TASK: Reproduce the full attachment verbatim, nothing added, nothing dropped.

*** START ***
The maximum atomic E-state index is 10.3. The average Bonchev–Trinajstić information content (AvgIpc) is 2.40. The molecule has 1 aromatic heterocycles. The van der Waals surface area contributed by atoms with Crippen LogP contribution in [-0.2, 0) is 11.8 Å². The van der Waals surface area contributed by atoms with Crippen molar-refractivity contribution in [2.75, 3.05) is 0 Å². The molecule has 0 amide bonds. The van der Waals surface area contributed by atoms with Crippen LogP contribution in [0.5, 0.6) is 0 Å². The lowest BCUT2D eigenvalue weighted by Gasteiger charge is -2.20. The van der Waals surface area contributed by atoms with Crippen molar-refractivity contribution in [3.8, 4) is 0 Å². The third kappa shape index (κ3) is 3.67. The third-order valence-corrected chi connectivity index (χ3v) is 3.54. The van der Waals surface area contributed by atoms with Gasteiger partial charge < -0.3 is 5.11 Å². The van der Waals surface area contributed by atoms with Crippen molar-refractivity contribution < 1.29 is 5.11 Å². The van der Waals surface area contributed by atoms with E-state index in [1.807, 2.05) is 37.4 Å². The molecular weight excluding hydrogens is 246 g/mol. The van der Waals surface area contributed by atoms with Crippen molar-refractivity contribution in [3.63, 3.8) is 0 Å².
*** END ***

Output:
The maximum atomic E-state index is 10.3. The average Bonchev–Trinajstić information content (AvgIpc) is 2.40. The molecule has 1 aromatic heterocycles. The van der Waals surface area contributed by atoms with Crippen LogP contribution in [-0.2, 0) is 11.8 Å². The van der Waals surface area contributed by atoms with Crippen molar-refractivity contribution in [2.75, 3.05) is 0 Å². The molecule has 0 amide bonds. The van der Waals surface area contributed by atoms with Crippen LogP contribution in [0.5, 0.6) is 0 Å². The lowest BCUT2D eigenvalue weighted by Gasteiger charge is -2.20. The van der Waals surface area contributed by atoms with Crippen molar-refractivity contribution in [3.8, 4) is 0 Å². The third kappa shape index (κ3) is 3.67. The third-order valence-corrected chi connectivity index (χ3v) is 3.54. The van der Waals surface area contributed by atoms with Gasteiger partial charge < -0.3 is 5.11 Å². The van der Waals surface area contributed by atoms with Crippen molar-refractivity contribution < 1.29 is 5.11 Å². The van der Waals surface area contributed by atoms with E-state index in [1.807, 2.05) is 37.4 Å². The molecular weight excluding hydrogens is 246 g/mol. The van der Waals surface area contributed by atoms with Crippen molar-refractivity contribution in [3.63, 3.8) is 0 Å².